The slide in U.S. home prices may have another three years to go as sellers add as many as 12 million more properties to the market.
Shadow inventory -- the supply of homes in default or foreclosure that may be offered for sale -- is preventing prices from bottoming after a 28 percent plunge from 2006, according to analysts from Moody’s Analytics Inc., Fannie Mae, Morgan Stanley and Barclays Plc. Those properties are in addition to houses that are vacant or that may soon be put on the market by owners.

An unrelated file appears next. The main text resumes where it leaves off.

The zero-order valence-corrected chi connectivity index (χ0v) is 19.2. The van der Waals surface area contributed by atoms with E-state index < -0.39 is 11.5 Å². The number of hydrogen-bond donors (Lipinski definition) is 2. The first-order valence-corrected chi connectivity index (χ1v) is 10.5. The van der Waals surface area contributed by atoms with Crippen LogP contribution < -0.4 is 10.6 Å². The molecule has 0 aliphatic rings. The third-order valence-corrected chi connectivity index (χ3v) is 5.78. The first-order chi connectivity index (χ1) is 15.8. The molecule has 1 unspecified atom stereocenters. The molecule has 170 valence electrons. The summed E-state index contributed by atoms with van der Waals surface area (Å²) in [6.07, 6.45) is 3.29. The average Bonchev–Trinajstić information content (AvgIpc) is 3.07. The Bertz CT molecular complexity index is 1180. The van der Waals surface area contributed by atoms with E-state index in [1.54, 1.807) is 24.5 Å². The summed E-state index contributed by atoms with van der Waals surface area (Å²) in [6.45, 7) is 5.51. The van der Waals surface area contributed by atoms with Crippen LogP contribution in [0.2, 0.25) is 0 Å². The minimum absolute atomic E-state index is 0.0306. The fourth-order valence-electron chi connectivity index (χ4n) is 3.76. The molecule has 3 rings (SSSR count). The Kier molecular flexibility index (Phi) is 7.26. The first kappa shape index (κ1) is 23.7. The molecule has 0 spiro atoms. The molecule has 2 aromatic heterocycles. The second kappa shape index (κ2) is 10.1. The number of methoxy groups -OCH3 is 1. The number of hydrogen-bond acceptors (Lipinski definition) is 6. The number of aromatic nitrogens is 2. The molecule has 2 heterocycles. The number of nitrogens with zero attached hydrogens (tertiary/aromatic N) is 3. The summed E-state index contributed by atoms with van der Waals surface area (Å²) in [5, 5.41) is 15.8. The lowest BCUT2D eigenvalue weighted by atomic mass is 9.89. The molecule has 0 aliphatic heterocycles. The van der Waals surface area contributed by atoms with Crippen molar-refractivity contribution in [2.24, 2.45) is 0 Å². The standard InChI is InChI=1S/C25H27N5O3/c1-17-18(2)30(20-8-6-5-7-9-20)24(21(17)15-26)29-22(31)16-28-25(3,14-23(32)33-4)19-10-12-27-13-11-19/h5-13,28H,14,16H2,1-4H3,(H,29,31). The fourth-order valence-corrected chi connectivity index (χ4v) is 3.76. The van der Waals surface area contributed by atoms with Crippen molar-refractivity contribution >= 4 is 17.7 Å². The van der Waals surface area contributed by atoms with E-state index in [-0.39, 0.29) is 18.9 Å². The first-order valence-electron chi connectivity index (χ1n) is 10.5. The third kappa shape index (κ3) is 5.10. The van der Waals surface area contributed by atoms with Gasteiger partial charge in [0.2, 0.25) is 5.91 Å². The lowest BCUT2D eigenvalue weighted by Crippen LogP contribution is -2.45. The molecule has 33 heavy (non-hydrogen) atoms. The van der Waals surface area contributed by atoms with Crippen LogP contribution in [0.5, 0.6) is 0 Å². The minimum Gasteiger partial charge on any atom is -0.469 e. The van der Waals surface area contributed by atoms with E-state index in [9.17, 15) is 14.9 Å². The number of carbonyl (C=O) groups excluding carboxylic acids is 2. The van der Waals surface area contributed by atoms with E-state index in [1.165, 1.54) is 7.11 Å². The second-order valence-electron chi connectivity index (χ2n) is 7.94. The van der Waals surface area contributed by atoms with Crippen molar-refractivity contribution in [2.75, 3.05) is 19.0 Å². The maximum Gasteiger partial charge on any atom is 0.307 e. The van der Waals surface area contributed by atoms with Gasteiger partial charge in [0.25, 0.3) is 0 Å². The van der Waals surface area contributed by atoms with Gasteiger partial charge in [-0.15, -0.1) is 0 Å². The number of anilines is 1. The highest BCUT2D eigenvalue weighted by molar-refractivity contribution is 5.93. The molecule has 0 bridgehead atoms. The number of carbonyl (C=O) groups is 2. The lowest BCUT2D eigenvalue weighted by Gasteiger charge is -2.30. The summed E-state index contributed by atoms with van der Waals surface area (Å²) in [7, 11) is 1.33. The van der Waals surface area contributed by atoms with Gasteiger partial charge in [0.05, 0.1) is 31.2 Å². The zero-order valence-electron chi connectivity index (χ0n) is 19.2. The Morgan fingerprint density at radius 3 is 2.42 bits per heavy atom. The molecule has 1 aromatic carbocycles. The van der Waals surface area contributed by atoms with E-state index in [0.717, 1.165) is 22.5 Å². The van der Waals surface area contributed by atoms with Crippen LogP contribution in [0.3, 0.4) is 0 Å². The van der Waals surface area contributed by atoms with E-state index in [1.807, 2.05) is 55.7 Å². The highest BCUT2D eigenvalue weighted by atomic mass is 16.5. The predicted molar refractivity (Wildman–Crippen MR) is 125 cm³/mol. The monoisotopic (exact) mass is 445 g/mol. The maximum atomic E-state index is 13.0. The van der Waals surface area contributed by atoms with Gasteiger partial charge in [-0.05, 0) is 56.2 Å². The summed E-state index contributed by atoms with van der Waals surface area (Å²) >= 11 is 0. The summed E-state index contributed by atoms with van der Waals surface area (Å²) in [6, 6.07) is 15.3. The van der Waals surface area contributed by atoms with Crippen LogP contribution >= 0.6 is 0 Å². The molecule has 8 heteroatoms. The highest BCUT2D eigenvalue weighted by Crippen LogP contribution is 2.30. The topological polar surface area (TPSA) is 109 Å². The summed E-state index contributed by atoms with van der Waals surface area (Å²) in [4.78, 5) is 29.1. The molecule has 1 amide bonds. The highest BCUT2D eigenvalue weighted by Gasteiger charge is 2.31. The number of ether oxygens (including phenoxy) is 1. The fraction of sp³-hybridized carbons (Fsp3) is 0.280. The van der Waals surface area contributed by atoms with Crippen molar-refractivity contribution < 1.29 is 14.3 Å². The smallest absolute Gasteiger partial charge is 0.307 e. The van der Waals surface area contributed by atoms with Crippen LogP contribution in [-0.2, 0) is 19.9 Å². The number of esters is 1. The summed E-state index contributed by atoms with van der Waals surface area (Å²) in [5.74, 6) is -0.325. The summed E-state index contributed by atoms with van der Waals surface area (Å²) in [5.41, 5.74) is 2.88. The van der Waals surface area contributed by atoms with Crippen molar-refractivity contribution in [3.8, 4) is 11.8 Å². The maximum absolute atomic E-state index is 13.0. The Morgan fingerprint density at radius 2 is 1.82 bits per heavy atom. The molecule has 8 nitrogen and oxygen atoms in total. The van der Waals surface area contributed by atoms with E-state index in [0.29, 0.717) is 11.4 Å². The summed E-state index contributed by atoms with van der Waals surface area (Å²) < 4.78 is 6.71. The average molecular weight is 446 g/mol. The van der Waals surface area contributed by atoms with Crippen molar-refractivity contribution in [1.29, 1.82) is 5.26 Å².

“Whether it’s the sidelined, shadow or current inventory, the issue is there’s more supply than demand,” said Oliver Chang, a U.S. housing strategist with Morgan Stanley in San Francisco. “Once you reach a bottom, it will take three or four years for prices to begin to rise 1 or 2 percent a year.”
Sales of new and existing homes fell to the lowest levels on record in July as a federal tax credit for buyers expired and U.S.
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